Anthony Sideri hit rock bottom while wrapped in a dirty blanket on the floor of a jail infirmary bathroom in Middleton, Massachusetts. He was 25, shivering, sweating, throwing up and going through the full withdrawals of heroin.
He had just robbed a bank after shooting up heroin all day. That was July 22, 2007, the day his life changed forever. It was the last time he used drugs, the first and only time he was arrested, and the first and only time to fully withdrawal from heroin.
“I knew that my whole world was over, and I thought I was going to die because I never had been so sick,” Sideri said. “I had nothing to my name, and I didn’t know if anyone else in the world even knew I was there.”
Nearly eight years later, Sideri looks back on his drug-using days like it was another person’s life.
Getting on drugs
Sideri was your average student in high school playing on the hockey team, occasionally drinking and smoking weed until he began using drugs on a daily basis. He can’t pinpoint exactly when it started or how or why, but it got to the point where he was smoking marijuana before, during and after school, and experimenting with mushrooms and acid. “Anything else that I saw, I would have tried,” he says now.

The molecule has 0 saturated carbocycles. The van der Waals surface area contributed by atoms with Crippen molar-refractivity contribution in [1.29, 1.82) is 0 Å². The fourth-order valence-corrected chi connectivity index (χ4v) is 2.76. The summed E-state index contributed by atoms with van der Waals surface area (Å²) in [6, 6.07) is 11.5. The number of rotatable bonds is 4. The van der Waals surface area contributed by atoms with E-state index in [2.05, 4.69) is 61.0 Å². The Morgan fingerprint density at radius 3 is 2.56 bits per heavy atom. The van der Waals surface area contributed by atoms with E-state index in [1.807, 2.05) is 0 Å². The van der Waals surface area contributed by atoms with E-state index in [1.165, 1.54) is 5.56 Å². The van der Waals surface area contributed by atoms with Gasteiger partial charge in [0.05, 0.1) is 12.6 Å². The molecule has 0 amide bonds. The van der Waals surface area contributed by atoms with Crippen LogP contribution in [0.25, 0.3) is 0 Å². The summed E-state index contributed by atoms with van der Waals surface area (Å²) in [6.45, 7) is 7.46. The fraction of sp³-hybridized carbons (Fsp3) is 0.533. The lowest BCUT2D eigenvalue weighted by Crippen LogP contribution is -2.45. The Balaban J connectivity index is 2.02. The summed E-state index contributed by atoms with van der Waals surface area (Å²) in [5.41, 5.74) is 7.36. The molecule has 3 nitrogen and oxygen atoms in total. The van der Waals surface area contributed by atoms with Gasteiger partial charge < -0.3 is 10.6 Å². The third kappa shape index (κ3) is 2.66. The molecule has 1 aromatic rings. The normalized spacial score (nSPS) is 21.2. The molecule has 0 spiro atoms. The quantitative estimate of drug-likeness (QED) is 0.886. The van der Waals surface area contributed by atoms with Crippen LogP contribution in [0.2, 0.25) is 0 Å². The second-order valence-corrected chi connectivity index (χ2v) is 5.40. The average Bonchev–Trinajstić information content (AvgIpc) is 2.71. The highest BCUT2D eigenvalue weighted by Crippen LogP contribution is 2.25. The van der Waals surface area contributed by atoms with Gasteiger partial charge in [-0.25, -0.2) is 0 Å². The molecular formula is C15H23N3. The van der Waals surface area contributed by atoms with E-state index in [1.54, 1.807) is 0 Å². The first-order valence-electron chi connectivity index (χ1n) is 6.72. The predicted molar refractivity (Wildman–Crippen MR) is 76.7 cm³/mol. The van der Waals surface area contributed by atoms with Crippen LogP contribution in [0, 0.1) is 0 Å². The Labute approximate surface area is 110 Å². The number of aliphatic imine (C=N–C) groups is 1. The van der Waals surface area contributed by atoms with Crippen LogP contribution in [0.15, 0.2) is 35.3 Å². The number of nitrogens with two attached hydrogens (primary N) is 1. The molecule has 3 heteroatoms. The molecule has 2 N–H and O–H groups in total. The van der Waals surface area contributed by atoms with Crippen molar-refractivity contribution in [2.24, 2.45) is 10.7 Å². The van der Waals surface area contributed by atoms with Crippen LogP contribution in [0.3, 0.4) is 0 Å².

His grades dropped, he lost his eligibility to play sports, but when he was drunk or high, none of that mattered.
“I didn’t have to worry about what anyone thought, I could just go to a fantasy land and not have worries,” Sideri said.
After graduating from high school in 2000, Sideri began abusing Percocet and OxyContin, opium-containing painkillers. As his tolerance to the pills built up, he began snorting the drugs to feel the effects faster. Then he moved on to snorting heroin.
“I wasn’t getting the strong effects of OxyContin anymore, and I was already sniffing something else, so it didn’t seem like a leap,” he said. “It didn’t seem like the heroin I grew up knowing about.”
By 2005, he had been snorting heroin daily for two years. Even as he was doing more and more drugs, he was in denial about his addiction since he had a job with his family’s wholesale snack supply business and a second job as a nightclub bouncer, worked out at the gym and had his own car and a place to live.
“On the outside, I had it all,” Sideri said.
That all changed the day he stuck out his arm and had someone put in a needle.
The spiral toward crime
Once Sideri started shooting up heroin, his life spiraled downward in only four months. He was hiding from his loved ones and his drug problem was obvious to everyone around him. He still thought he could control his drug use and quit on his own.
“I really thought I could stop the next day, but I always had an excuse,” Sideri said. “I was closed off from the rest of the world. … I wasn’t even a part of it anymore.”
By July 2007, he had no more money to fuel his addiction. Out of “pure desperation,” he robbed a bank in Danvers, Massachusetts, with another addict.
“Robbing a bank seemed like a way to get a lot of money fast, which equaled a lot of heroin,” said Sideri. “That would hold me over for a long time … I thought.”
As Sideri describes it, his partner entered the bank and handed the teller a cell phone. Sideri was on the other end, claiming to have a hostage. The men left with the money and were caught after a brief chase.
“Getting caught never even crossed my mind,” he said. “I was instead planning what I was going to do after: Get drugs.”